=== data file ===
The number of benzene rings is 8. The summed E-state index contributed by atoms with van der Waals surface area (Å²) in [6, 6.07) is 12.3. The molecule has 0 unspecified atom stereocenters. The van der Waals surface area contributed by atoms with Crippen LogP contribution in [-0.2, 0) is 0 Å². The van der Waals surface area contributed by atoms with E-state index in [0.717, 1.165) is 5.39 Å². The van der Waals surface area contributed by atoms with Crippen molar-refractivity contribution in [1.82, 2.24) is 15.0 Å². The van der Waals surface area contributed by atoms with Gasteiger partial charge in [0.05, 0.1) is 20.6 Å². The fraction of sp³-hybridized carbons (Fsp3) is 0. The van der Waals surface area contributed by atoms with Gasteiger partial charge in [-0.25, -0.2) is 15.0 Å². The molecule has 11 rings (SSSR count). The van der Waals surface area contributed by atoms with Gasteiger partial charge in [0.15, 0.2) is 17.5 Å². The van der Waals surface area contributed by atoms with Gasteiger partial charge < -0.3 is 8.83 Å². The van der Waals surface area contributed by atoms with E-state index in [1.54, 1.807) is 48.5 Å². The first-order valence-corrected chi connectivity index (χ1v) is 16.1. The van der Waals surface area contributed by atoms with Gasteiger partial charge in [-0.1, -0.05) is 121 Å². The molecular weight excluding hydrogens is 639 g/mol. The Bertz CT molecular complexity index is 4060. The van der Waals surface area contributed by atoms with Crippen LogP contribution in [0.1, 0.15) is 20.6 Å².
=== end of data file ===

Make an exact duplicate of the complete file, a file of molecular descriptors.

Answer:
The number of benzene rings is 8. The summed E-state index contributed by atoms with van der Waals surface area (Å²) in [6, 6.07) is 12.3. The molecule has 0 unspecified atom stereocenters. The van der Waals surface area contributed by atoms with Crippen LogP contribution in [-0.2, 0) is 0 Å². The van der Waals surface area contributed by atoms with E-state index in [0.717, 1.165) is 5.39 Å². The van der Waals surface area contributed by atoms with Crippen molar-refractivity contribution in [1.82, 2.24) is 15.0 Å². The van der Waals surface area contributed by atoms with Gasteiger partial charge in [0.05, 0.1) is 20.6 Å². The fraction of sp³-hybridized carbons (Fsp3) is 0. The van der Waals surface area contributed by atoms with Gasteiger partial charge in [-0.25, -0.2) is 15.0 Å². The molecule has 11 rings (SSSR count). The van der Waals surface area contributed by atoms with Gasteiger partial charge in [0.15, 0.2) is 17.5 Å². The van der Waals surface area contributed by atoms with Gasteiger partial charge < -0.3 is 8.83 Å². The van der Waals surface area contributed by atoms with E-state index in [1.54, 1.807) is 48.5 Å². The first-order valence-corrected chi connectivity index (χ1v) is 16.1. The van der Waals surface area contributed by atoms with Gasteiger partial charge in [-0.1, -0.05) is 121 Å². The molecular weight excluding hydrogens is 639 g/mol. The Bertz CT molecular complexity index is 4060. The van der Waals surface area contributed by atoms with Crippen LogP contribution in [0.1, 0.15) is 20.6 Å².